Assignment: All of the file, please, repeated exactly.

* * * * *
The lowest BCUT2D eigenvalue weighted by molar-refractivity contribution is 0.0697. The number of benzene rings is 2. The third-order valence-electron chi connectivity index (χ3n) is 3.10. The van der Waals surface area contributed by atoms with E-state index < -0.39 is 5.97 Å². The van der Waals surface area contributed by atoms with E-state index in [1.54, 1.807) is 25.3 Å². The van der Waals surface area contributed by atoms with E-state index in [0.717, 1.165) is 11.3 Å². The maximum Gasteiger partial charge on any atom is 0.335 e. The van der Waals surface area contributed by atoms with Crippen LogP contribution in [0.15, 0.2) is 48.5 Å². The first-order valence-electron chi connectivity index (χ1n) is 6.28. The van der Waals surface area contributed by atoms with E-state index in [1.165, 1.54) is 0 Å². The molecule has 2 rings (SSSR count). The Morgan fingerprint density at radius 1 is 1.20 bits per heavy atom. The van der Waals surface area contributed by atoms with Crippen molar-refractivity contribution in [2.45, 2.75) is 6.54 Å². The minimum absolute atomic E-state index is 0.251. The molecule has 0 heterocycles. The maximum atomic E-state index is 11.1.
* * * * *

The lowest BCUT2D eigenvalue weighted by molar-refractivity contribution is 0.0697. The number of benzene rings is 2. The third-order valence-electron chi connectivity index (χ3n) is 3.10. The van der Waals surface area contributed by atoms with E-state index < -0.39 is 5.97 Å². The van der Waals surface area contributed by atoms with E-state index in [1.54, 1.807) is 25.3 Å². The van der Waals surface area contributed by atoms with E-state index in [0.717, 1.165) is 11.3 Å². The maximum Gasteiger partial charge on any atom is 0.335 e. The van der Waals surface area contributed by atoms with Crippen LogP contribution in [0.15, 0.2) is 48.5 Å². The first-order valence-electron chi connectivity index (χ1n) is 6.28. The van der Waals surface area contributed by atoms with E-state index in [1.165, 1.54) is 0 Å². The molecule has 2 rings (SSSR count). The Morgan fingerprint density at radius 1 is 1.20 bits per heavy atom. The van der Waals surface area contributed by atoms with Crippen molar-refractivity contribution in [2.45, 2.75) is 6.54 Å². The minimum absolute atomic E-state index is 0.251. The molecule has 0 heterocycles. The maximum atomic E-state index is 11.1.